History of Zimbabwe Part III
In addition to a settlement in the millions – of US $ 5 million in the media – Robert Mugabe and his wife Grace should regularly receive generous cash donations – according to media reports, at least US $ 150,000 a month. At the time of their abdication, the couple also owned numerous lucrative farms, the legal access to which is sometimes doubted, and valuable real estate – luxury villas at home and abroad. The entire property was loud media years ago to one billion US dollars estimated, a lot of money is said to be abroad. Numerous critics repeatedly accused Mugabe of excessive possession through the plundering of the already impoverished land and the suffering population who depend on international humanitarian aid. Regardless of this, the birthday of ex-President Robert Mugabe, February 21, will henceforth be celebrated as a national holiday and declared “Robert Mugabe National Youth Day”. Robert Mugabe died on September 6, 2019. After a dispute between his family and the ruling party over the place of burial, he was buried in his area of origin.
Origin and development of today’s state
According to commit4fitness, the current state emerged from a negotiated solution between representatives of the former settler colony and the independence movement. These three-month negotiations led to the signing of the Lancester House Agreement, to elections on December 21, 1979 and to the political independence of Zimbabwe on April 18, 1980. This new state not only inherited the parliamentary traditions of Great Britain and the authoritarian rule structures of the racist white settler government as well as the unequal distribution of land and other economic inequalities, but also the colonial culture of violence. The secret service and the military were not fundamentally reformed, but rather used tactically by the new rulers and supplemented by new military structures. Violent guerrilla units have not been fully demobilized.
From 1982 massacres took place in Matabeleland and neighboring areas in the southwest of the country. They were officially called Gukurahundi, which means in the Shona language: “the early rain that washes away the chaff”. Responsible was the 5th Brigade, a special unit trained by North Koreans, which was subordinate to the then Prime Minister Robert Mugabe. The reason for their excesses of violence were weapons finds and allegations of conspiracy against ZAPU members. An estimated 20,000 people had been killed by 1986/87. Countless people were tortured, raped and brutally ill-treated by state security forces. To the systematically selected victims included teachers and village authorities. International food aid has been used as a “weapon” by the ruling party in the drought-plagued southwestern parts of the country and withheld from the starving local population. There was no criminal investigation or official forms of transitional justice, but a general amnesty for the perpetrators. Approaches to documenting the massacres came from the Catholic Church. Current leaders, some in the government and especially in the military, were (partly) responsible for the massacres in high-ranking posts and ordered violence, whereby inhuman language such as “extermination” was apparently part of the mobilization of violence.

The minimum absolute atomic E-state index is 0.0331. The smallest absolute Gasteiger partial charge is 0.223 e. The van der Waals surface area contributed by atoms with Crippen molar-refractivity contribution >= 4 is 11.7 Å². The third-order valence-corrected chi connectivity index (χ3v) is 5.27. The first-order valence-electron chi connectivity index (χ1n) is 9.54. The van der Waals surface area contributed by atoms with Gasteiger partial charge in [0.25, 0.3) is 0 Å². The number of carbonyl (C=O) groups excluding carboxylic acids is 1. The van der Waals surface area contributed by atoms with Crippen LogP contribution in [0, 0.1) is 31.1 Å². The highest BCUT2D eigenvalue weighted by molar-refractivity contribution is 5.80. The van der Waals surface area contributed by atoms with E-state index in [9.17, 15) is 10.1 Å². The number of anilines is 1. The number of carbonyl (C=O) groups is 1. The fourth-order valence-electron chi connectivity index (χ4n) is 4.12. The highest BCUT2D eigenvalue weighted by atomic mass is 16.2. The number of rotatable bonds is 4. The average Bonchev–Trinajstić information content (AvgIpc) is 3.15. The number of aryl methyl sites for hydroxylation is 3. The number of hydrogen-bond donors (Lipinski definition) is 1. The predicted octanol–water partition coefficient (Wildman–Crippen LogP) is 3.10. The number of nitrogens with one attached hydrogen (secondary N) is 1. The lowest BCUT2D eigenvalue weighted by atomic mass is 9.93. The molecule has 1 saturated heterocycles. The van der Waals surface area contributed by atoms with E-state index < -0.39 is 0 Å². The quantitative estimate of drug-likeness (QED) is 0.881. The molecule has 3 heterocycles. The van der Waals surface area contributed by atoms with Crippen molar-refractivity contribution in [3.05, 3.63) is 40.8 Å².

To this day, there are different assessments of the role of former Rhodesian secret service employees and double agents in the brutal procedure. They had contacts with the security apparatus in apartheid South Africa or worked for it. He feared that the independent neighboring countries would support the underground fighters of the African National Congress (ANC). To what extent the international community, specifically Great Britain, the former British colonial power, knew about the excesses of violence, new archive research and the media address the issue. Bodies set up by the government in the meantime, including on reconciliation, remain controversial for many reasons. In mid-2017 there was a controversy about the memory of the massacres, specifically the politically motivated procedure to erect a controversial memorial stone without consulting the families of the murdered. Critics accused the ruling party of appropriating the murdered and their relatives in the run-up to the 2018 elections. The controversy continued after the 2019 elections and continued into early 2020. Filmmakers, artists and civil society actors were threatened repeatedly. In early November 2020, it was announced that President Emmerson Mnangagwa was giving exhumations and burials to the chiefs transferred – past civil society Gukurahundi victim and survivor organizations and the National Peace and Reconciliation Commission.